Questions about the health of the global economy continued to weigh on markets during the quarter. Oil prices retrenched further while the Bank of Japan surprised investors by lowering short-term interest rates below zero. With this as backdrop, equities continued their global sell-off, with U.S. large caps returning -5.0% and international returning -7.2%. The tech-dominated Nasdaq, dominated by growth stocks, returned -7.9% and domestic small caps returned -8.8%. Bonds functioned as a safe haven during the month, with intermediate core bonds returning 1.4% and municipals 1.2%. Investors effectively drove down yields on 2yr and 10yr Treasuries to levels not seen since April 2015.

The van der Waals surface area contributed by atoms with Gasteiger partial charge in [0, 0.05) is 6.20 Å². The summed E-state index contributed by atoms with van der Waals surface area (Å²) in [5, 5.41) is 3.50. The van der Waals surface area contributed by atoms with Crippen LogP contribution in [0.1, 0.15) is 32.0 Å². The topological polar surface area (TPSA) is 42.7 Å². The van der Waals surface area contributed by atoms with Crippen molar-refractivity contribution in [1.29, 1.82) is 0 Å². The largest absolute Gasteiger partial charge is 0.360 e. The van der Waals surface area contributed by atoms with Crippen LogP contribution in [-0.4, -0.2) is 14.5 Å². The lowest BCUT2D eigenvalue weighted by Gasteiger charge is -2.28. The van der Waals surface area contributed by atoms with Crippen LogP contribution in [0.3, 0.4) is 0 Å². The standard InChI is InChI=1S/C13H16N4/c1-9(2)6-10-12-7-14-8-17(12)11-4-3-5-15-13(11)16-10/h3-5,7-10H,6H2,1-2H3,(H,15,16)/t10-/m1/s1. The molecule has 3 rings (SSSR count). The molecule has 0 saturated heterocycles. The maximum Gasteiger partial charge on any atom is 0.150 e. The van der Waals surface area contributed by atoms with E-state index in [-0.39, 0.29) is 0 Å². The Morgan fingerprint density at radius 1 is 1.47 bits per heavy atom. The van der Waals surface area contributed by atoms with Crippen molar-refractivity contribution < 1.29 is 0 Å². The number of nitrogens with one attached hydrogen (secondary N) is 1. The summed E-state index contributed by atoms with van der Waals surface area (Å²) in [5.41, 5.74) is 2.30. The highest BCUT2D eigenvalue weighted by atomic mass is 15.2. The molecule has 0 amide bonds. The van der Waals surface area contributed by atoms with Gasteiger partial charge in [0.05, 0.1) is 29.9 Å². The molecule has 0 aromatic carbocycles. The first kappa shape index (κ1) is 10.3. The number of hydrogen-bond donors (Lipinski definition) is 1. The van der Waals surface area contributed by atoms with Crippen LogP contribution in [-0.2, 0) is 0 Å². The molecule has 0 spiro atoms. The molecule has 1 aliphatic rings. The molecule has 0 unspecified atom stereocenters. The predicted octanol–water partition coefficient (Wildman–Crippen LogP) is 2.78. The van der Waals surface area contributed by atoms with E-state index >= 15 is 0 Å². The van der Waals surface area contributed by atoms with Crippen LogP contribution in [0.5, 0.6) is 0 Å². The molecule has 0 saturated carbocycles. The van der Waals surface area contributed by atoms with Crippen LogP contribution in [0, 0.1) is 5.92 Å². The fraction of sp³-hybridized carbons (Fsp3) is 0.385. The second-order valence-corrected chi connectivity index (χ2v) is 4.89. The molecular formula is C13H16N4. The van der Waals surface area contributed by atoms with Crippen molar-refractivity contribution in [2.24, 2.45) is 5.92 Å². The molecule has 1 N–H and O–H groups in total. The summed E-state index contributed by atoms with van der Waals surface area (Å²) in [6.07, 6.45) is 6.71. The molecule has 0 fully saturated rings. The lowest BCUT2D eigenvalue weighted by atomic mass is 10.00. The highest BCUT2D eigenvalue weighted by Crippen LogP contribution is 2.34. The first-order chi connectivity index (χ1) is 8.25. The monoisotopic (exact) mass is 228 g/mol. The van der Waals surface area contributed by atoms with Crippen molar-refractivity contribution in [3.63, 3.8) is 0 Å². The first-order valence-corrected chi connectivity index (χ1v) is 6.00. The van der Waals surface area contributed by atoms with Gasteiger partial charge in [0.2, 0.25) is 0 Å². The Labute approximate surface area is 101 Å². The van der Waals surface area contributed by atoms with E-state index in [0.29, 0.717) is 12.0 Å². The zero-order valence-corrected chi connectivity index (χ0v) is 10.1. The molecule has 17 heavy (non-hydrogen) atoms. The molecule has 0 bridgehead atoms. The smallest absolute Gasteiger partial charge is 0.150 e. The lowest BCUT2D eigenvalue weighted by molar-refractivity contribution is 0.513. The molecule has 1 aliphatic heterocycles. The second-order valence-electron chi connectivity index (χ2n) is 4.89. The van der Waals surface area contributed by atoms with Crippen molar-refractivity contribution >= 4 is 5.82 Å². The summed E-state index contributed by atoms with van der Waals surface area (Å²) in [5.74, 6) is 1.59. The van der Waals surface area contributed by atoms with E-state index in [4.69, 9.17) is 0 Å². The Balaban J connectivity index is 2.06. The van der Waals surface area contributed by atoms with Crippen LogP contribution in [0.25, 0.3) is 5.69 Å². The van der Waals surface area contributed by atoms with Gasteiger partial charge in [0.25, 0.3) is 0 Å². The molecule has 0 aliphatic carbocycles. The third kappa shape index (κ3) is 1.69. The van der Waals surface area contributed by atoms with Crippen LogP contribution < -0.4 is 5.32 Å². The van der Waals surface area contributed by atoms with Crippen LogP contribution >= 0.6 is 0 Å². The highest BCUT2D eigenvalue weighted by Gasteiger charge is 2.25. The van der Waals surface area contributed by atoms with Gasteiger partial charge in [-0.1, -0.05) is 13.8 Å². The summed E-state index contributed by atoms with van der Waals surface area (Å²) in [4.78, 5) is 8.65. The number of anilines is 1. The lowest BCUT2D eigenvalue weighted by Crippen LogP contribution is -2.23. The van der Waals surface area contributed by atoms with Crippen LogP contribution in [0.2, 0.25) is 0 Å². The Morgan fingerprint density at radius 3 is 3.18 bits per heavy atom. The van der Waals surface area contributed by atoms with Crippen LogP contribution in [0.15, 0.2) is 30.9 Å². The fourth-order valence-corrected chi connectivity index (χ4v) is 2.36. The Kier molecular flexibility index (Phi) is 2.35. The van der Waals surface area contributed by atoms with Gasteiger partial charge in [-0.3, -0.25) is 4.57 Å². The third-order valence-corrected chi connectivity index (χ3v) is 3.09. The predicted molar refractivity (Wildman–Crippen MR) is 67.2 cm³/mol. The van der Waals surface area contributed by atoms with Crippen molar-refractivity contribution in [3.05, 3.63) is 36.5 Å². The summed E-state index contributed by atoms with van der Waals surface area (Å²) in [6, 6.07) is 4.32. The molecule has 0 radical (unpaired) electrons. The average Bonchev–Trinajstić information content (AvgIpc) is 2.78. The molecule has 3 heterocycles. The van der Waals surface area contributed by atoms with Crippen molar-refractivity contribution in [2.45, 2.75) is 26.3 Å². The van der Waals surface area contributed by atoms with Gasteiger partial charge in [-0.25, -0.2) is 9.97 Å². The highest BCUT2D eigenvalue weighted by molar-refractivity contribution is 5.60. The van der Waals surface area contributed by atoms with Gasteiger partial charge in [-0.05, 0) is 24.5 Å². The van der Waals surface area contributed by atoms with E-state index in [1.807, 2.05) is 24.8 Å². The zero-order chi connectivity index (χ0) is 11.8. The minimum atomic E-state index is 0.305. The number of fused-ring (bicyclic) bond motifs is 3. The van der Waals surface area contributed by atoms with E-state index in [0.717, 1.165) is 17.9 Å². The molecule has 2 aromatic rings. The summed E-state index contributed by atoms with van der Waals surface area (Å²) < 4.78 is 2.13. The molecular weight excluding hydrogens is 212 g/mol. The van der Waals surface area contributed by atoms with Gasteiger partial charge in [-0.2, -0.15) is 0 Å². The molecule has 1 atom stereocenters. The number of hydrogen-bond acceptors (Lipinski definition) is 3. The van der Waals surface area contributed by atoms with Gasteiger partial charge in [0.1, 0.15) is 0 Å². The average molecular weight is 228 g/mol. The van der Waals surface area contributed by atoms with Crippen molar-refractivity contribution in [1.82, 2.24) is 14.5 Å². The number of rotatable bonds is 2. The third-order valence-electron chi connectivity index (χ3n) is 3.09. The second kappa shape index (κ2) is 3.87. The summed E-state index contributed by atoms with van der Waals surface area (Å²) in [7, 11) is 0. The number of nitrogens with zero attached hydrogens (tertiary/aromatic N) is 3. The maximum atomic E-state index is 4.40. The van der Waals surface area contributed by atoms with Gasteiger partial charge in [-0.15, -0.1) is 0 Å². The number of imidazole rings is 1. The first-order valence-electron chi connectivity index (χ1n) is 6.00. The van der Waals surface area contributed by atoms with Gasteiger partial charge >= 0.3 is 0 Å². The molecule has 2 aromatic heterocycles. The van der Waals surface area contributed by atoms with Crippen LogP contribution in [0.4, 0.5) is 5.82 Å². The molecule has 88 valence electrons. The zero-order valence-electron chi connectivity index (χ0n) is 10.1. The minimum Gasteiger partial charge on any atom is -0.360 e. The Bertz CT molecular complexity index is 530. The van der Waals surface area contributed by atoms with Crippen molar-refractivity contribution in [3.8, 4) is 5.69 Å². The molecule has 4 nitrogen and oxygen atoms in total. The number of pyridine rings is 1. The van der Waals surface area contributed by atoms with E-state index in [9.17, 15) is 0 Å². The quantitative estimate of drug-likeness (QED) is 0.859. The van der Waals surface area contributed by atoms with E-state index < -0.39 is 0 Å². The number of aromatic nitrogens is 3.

- After raising short-term interest rates in December, the Federal Reserve revealed in its meeting minutes that they remain concerned that inflation could remain sub-2% for longer than expected, which could impact the timing and amount of future rate hikes
- The European Central Bank (ECB) and Bank of Japan (BOJ) continue to pursue diverging monetary policy from the Federal Reserve, as the two central banks reaffirmed their low-rate policy to address low inflation and stagnant economic activity
- WTI crude oil briefly traded below $30/bbl mid-month as weakening manufacturing data in the U.S. and China and increased exports from Iran further exasperated the global supply/demand imbalance